PhD Student, Leibniz Institute for Catalysis, Germany
I am currently a PhD candidate from Leibniz institute for catalysis (LIKAT) in Germany under the supervision of Prof. Jennifer Strunk. My research interest is in the field of heterogeneous catalysis with a focus on the study of structure and reactivity relationship for Pd single-atom catalysts, using both experimental and theoretical methods. I have done the design, synthesis and characterization of materials and performed some calculations in LIKAT, but now I wanted to progress the understanding.
Funded by both the UK Catalysis Hub and LIKAT, I got this great opportunity to visit Dr. Andrew Logsdail’s group at the Cardiff Catalysis Institute, Cardiff University to extend my knowledge of computational chemistry. I investigated these Pd catalysts using density functional theory (DFT) calculations, and I was able to discuss the results with the broader computational community. The new computational results in combination with the former experiments provide me with a completed picture of the electronic and coordination structure of this kind of single-atom catalyst, as a basis to understand the catalytic process.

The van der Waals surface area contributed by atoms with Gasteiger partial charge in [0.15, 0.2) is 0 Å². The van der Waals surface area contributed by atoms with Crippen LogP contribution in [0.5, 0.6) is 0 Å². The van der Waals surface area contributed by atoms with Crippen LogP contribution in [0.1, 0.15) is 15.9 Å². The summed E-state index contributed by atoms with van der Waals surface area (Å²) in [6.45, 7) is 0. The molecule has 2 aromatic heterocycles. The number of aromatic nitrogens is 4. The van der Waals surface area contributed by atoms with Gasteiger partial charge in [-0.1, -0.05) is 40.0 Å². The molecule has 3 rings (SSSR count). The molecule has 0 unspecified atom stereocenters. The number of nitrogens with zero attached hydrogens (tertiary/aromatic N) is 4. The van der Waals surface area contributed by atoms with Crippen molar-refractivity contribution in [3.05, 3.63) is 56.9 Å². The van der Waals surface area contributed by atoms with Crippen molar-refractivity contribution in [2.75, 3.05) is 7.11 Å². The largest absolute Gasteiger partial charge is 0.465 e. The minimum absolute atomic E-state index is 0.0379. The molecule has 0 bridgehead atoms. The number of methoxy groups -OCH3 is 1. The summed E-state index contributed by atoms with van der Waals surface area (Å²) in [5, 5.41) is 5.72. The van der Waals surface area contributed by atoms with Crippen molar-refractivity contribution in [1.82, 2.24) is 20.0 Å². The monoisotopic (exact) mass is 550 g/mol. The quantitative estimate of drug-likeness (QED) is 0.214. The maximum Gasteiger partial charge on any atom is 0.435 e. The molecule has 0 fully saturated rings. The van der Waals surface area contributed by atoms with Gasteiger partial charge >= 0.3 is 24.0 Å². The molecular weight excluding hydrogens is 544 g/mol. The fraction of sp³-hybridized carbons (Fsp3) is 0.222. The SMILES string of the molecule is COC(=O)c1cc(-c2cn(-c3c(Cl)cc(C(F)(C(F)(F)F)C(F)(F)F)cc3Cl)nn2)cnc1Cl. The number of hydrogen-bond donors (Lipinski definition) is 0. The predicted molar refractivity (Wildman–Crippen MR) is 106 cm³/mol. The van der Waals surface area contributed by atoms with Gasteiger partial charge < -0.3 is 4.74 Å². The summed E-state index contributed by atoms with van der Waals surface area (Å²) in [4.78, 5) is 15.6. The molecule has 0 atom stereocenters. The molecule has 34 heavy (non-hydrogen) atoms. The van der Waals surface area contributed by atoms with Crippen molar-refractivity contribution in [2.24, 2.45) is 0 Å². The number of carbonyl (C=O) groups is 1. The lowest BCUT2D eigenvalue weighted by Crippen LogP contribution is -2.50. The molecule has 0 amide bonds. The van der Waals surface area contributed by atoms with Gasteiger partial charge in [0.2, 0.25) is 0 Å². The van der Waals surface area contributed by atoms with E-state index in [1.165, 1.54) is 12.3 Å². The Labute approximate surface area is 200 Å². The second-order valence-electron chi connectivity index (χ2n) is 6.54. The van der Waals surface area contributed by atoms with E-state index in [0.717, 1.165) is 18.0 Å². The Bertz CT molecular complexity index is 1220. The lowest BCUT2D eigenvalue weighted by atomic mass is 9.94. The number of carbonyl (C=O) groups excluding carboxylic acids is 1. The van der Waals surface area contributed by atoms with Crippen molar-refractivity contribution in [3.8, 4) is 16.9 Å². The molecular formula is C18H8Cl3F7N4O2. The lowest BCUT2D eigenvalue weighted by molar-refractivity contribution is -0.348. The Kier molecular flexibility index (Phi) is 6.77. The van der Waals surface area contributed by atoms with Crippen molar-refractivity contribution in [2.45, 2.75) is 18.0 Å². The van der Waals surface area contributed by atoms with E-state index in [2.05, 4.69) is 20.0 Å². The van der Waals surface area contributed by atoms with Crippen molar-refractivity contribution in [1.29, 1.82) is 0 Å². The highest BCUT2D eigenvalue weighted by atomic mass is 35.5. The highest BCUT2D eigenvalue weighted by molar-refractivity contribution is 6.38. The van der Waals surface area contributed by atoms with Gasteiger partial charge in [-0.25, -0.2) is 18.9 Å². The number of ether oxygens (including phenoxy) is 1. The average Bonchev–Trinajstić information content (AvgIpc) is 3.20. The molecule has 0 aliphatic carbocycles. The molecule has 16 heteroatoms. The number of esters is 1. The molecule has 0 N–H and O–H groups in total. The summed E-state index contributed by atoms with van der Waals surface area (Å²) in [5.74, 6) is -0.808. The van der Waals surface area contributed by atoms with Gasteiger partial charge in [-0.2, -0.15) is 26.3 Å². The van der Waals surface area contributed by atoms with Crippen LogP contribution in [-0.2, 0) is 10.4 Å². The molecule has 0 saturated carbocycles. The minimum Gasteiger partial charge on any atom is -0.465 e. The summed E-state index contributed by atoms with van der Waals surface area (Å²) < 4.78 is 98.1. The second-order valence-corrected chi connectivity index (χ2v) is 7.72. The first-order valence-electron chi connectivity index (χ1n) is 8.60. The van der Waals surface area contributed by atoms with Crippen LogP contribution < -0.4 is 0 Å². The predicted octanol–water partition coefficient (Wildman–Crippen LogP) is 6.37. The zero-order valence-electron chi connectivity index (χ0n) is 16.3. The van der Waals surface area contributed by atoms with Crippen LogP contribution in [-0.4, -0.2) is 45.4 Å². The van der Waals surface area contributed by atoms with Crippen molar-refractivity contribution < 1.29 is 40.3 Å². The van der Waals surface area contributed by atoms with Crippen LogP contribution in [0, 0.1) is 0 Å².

During my visit, the first impression of the UK Catalysis Hub is its strong collaboration network. The Hub has close relationships with the universities, world leading facilities and industries, which aims to facilitate “multi–institutional, multi-disciplinary collaboration”. My attention was most caught by the collaboration with Diamond Light Source. From an experimental point of view, the exploration of catalyst structure and understanding of the reaction mechanism are heavily dependent on advanced instruments as well as expert user knowledge. Synchrotron science is one of the most powerful tools, which is available to scientific researchers, as it provides unparalleled resolution and insight. In the UK Catalysis Hub monthly group seminar, I was able to meet many experts on synchrotron radiation and communicated with them about my research, which inspired me a lot. In addition, the diversity of research directions supported by UK Catalysis Hub also deeply impressed me. Taking the theoretical computing teams at Cardiff University as an example, their research involves homogeneous catalysis, heterogeneous catalysis, and biocatalysis, as well as the computational software development. The diversity of research approaches and interests give the possibility of idea exchange and creates new perspectives for recognizing and solving problems.
As I always believed, communication and collaboration could promote and produce better results, and talking and sharing would make things easier. I would like to thank the UK Catalysis Hub for the support throughout the visit, which has elevated our scientific understanding and provided a platform for delivering enhanced catalytic chemistry.